US Consumer Sentiment Drops 5.4% In March: What It Means For The Markets

Zinger Key Points
  • The University of Michigan's index for consumer sentiment is up 6.7% year-over-year in March.
  • The data suggests rising prices and economic uncertainty could be negatively impacting U.S. consumers.

The SPDR S&P 500 ETF Trust SPY bounced off its lows Friday after the latest reading of consumer confidence suggests rising prices and economic uncertainty may be negatively impacting U.S. consumers.

What Happened: The University of Michigan has announced the preliminary results of its March Survey of Consumers. The index for consumer sentiment was up 6.7% year-over-year but down 5.4% compared to February. The index for economic conditions was also down 1.2% year-over-year and 6.1% on a monthly basis.

Related Link: How Have Bank Failures Impacted The Outlook For Interest Rates?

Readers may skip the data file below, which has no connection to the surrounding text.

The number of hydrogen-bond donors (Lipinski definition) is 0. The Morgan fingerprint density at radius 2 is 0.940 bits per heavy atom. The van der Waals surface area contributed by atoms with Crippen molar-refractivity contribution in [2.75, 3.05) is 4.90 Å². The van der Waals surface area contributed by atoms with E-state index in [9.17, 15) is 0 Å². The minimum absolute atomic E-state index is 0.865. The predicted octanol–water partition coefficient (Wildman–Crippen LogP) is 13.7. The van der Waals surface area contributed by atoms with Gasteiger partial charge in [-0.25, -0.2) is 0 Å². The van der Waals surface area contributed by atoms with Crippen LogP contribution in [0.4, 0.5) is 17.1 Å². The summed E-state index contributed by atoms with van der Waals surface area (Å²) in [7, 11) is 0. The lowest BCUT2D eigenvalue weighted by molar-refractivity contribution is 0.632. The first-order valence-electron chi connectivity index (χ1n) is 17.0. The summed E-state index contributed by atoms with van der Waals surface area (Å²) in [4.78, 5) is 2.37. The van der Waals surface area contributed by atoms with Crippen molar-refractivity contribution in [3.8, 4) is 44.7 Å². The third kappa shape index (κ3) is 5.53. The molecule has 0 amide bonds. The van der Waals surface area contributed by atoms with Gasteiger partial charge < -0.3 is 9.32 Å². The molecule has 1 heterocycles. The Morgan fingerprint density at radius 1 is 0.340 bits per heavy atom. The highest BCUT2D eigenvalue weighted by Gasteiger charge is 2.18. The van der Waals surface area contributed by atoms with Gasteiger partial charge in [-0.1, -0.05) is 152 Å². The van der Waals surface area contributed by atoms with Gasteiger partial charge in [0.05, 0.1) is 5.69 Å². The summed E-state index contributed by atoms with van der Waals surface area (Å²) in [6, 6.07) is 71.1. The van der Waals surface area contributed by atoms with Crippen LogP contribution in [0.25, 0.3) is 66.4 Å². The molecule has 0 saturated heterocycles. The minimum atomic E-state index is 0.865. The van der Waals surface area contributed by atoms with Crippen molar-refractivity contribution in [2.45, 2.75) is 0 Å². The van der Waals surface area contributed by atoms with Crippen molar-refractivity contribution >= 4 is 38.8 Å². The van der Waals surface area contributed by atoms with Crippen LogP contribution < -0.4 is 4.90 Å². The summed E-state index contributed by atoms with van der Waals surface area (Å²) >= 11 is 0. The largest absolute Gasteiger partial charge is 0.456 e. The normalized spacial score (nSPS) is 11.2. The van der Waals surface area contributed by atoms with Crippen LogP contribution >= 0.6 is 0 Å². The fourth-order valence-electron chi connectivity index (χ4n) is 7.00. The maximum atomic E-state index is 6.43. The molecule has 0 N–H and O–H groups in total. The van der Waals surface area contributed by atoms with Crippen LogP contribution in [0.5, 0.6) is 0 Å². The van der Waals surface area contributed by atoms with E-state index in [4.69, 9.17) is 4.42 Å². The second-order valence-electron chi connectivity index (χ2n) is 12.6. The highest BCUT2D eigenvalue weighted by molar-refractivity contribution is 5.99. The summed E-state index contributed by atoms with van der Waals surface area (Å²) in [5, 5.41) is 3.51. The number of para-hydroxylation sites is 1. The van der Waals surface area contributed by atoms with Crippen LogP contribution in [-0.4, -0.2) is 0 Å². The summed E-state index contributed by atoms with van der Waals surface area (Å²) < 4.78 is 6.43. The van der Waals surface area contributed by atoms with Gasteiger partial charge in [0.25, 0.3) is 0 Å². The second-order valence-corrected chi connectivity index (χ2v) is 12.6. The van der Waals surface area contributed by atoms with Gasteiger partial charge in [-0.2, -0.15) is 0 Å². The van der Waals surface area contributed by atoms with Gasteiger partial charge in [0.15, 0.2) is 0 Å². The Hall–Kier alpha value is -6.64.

The consumer sentiment index suggests consumers are somewhat concerned about inflation, economic uncertainty and sluggish financial markets. The Labor Department reported this month that the Consumer Price Index (CPI) was up 6% in February, down from a 40-year high of 9.1% back in June 2022.

The University of Michigan reported the index for consumer expectations dropped 4.9% compared to February but is up 13.3% from a year ago.

Why It Matters: The S&P 500 has given up most of its January gains as persistent inflation, rising interest rates and instability among regional banks has weighed on investors' optimism.

The University of Michigan said Friday the median expected year-ahead inflation rate among consumers is 3.8%, down from 4.2% in February.

While inflation may finally be subsiding, it's still well above the Federal Reserve's long-term target of 2%. It remains to be seen just how much higher the Fed will need to raise interest rates to bring inflation down to its target range.

Investors will get their next key economic update Wednesday when the Federal Reserve releases its latest interest rate decision and accompanying commentary.

Photo via Shutterstock. 

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